The U.S. Food and Drug Administration on Wednesday approved selling the leading version of naloxone without a prescription, setting the overdose-reversing drug on course to become the first opioid treatment drug to be sold over the counter.
The Associated Press reports that the change in availability could improve access to the life-saving drug, though the exact impact will not be clear immediately.
NARCAN, the approved nasal spray from Emergent BioSolutions, is the best-known form of naloxone.
It can reverse overdoses of opioids, including street drugs such as heroin and fentanyl and prescription versions including oxycodone.
Making naloxone available more widely is seen as a key strategy to control the nationwide overdose crisis, which has been linked to more than 100,000 U.S. deaths a year.
The majority of those deaths are tied to opioids, primarily potent synthetic versions such as fentanyl that can take multiple doses of naloxone to reverse.
The drug has been distributed to police and other first responders nationwide.
Advocates believe it’s important to get naloxone to the people who are most likely to be around overdoses, including people who use drugs and their relatives.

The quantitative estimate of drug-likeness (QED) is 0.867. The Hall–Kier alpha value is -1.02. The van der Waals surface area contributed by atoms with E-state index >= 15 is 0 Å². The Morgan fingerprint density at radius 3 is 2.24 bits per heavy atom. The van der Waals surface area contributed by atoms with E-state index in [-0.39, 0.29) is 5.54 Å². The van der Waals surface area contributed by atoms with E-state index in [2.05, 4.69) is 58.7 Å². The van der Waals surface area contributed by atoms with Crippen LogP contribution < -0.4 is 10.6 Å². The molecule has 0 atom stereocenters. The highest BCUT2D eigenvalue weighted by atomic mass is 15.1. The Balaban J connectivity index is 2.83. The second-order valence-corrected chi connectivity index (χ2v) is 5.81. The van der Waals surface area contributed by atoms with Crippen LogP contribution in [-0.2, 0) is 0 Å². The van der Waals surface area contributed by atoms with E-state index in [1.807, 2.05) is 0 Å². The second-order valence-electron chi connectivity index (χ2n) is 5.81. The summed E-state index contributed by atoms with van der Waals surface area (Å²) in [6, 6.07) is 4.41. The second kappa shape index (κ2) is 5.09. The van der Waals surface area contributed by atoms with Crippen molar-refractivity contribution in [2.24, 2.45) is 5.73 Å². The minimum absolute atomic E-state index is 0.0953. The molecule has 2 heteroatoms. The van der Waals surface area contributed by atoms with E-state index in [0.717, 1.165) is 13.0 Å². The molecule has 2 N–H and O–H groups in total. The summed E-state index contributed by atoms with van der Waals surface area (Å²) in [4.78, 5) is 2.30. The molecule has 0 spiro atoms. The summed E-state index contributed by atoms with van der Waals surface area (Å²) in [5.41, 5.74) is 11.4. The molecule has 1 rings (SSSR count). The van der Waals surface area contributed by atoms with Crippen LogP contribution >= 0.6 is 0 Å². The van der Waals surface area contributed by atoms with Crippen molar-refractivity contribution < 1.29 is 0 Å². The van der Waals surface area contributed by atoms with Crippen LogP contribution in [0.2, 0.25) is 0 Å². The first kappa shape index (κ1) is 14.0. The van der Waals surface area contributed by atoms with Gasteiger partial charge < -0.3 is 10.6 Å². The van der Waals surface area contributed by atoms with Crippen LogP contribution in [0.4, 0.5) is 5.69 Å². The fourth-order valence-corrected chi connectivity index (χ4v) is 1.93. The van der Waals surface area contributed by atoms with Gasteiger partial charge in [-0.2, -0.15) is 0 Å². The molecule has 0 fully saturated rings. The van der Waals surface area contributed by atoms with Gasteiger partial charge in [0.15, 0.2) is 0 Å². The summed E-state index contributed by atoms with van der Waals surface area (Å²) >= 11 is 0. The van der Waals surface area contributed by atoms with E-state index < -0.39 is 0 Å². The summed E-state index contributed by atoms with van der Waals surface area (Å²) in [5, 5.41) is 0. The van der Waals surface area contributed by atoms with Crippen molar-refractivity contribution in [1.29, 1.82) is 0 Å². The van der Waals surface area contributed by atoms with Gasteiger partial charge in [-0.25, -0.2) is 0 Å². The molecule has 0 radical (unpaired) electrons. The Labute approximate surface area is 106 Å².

Even before the FDA’s action, pharmacies could sell naloxone without a prescription because officials in every state have allowed it.
The FDA approval means that NARCAN will become available over-the-counter by late summer, according to the company.
Emergent has not announced its price and it’s not clear yet whether insurers will continue to cover it as a prescription drug if it’s available over the counter.
FDA Commissioner Robert Califf in a statement encouraged Emergent to make the drug available “at an affordable price.”
Other brands of naloxone and injectable forms will not yet be available over the counter, but they could be soon.
Several manufacturers of generic naloxone that’s made similarly to NARCAN will now be required to file applications to switch their drugs over the counter as part of a requirement by the FDA.
The nonprofit Harm Reduction Therapeutics Inc., which has funding from OxyContin maker Purdue Pharma, already has an application before the FDA to distribute its version of spray naloxone without a prescription.